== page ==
By contrast, Johnson seemed eager to embrace Gertrude Stein. Her image appears in several collages in the show, notably as a stand-in for Jackson Pollock in Johnson’s portrait of the painter. Stein was, of course, another ringleader, the doyenne of an avant-garde circle, but her influence on Johnson also extends to the language in his collages, his use of repetition and variation. Like Stein, he strings his words together with equal stress and uses the device of naming and misnaming as a method of description. In René Magritte, 1971, the one recognizable face is also the one “misnamed”: Montgomery Clift substitutes for Magritte while in the background are an array of Johnson’s signature fetuslike figures, each bearing different names—Charlie Chaplin, Greta Garbo, John Gunther, Erich von Stroheim, Charles Boyer, etc.

It’s a shame that the freewheeling spirit that pervades this work isn’t more apparent in the Whitney’s presentation. “Ray Johnson: Correspondences” perhaps inadvertently emphasizes the chilly formal side of Johnson’s production, and in this light, the gambols of the New York Correspondence School seem an awful lot like homework. Some of this is inherent in the limitations of the material. It is difficult to exhibit many pages of the correspondence and still maintain visual interest. But some of the problem is that the meaning of much of Johnson’s art was in how he did things, not what he did. Did Johnson ultimately outsmart himself? He left behind a body of work so complex that enormous amounts of it need to be seen in order for it to be understood. The same strategies Johnson used to dodge the art world also close him off from the recognition he craved. This show takes up the admirable task of trying to sift and shape the sprawl. It also makes evident the difficulty of bringing it all back together again.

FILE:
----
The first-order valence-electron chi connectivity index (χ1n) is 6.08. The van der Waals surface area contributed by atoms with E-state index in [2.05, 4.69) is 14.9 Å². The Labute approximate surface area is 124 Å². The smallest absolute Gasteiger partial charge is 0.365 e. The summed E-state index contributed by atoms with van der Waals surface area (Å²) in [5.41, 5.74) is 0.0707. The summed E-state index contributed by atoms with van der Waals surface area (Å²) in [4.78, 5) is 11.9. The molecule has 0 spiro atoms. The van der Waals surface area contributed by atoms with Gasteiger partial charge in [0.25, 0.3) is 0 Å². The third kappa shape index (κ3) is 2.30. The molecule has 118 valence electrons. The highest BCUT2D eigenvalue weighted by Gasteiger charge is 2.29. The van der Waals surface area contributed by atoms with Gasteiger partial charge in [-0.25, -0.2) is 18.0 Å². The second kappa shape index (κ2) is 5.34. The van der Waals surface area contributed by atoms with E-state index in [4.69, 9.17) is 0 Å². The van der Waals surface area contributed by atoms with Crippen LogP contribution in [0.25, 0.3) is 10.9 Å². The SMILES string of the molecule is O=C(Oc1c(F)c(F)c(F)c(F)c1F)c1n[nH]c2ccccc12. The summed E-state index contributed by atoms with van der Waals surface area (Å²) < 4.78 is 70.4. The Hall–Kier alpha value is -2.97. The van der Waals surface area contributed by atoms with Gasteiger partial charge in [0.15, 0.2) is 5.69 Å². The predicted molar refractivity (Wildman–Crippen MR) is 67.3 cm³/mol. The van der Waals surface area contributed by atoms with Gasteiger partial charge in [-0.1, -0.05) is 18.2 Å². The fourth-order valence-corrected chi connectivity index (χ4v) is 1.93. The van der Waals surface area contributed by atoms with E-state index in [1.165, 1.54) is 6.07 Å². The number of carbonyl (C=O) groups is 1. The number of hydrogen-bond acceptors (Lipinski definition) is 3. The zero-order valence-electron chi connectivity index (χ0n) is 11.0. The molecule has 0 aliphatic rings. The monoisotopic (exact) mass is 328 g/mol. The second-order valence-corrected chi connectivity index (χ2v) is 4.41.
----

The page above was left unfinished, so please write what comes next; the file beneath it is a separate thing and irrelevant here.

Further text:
Nayland Blake is an artist based in New York.